Alaska Airlines becomes first major U.S. airline to receive in-cockpit iPad approval


Alaska Airlines is officially the first domestic air carrier to replace flight manuals with Apple‘s ever-popular iPad tablet, a press release reveals. It’s not the wholesale changeover that the aviation industry has been inching toward, as the release also states that the airline is at this point still “exploring” the possibility of replacing paper charts with a tablet app. It’s a big first step regardless, though not an unexpected one.

Alaska Airlines, along with Delta Air Lines, have been testing in-flight tablet use to cut down on the paper consumption that results from the more traditional methods. That information came to light in March, shortly after the Federal Aviation Administration approved the iPad for in-cockpit use by pilots with Executive Jet Management, a charter airline service. Computerized chart replacements aren’t anything new in aviation, though the iPad is considerably lighter and more efficient in a number of ways that the cumbersome devices approved by the FAA almost a decade ago.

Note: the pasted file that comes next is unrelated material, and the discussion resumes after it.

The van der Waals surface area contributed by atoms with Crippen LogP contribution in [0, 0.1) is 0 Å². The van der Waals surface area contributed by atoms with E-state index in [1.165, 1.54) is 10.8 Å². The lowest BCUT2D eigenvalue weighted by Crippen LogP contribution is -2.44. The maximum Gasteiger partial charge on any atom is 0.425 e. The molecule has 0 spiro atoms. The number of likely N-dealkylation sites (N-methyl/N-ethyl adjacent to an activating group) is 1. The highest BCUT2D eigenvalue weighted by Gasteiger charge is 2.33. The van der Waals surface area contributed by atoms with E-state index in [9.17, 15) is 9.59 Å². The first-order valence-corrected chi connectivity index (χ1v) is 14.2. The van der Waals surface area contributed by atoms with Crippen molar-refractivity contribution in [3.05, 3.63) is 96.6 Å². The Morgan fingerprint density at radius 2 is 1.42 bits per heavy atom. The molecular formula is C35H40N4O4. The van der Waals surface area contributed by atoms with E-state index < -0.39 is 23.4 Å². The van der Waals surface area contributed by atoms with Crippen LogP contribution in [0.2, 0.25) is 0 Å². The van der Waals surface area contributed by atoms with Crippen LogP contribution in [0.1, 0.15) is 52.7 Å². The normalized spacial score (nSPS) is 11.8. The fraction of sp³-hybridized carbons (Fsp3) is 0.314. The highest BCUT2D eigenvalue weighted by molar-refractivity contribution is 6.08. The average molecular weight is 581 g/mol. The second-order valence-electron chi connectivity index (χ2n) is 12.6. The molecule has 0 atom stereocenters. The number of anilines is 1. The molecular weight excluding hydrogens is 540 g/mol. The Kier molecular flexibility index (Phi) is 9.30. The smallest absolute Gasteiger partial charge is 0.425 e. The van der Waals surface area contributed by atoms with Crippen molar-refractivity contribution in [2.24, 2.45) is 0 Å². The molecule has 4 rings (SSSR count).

The March FAA approval only went to Executive Jet Management, but other airline companies stepped up at the time to reveal that testing was underway for similar approval requests. The charter service got an early start on the process in February, when it sought out and received support from the FAA to test the Jeppesen Mobile TC iPad app. Jeppesen is known for making “Jepp charts,” which pilots use for pre- and in-flight planning and navigation. The approval gave Executive Jet Management the right to use the iPad as the “sole reference for electronic charts, even during taxi, takeoff and landing.”

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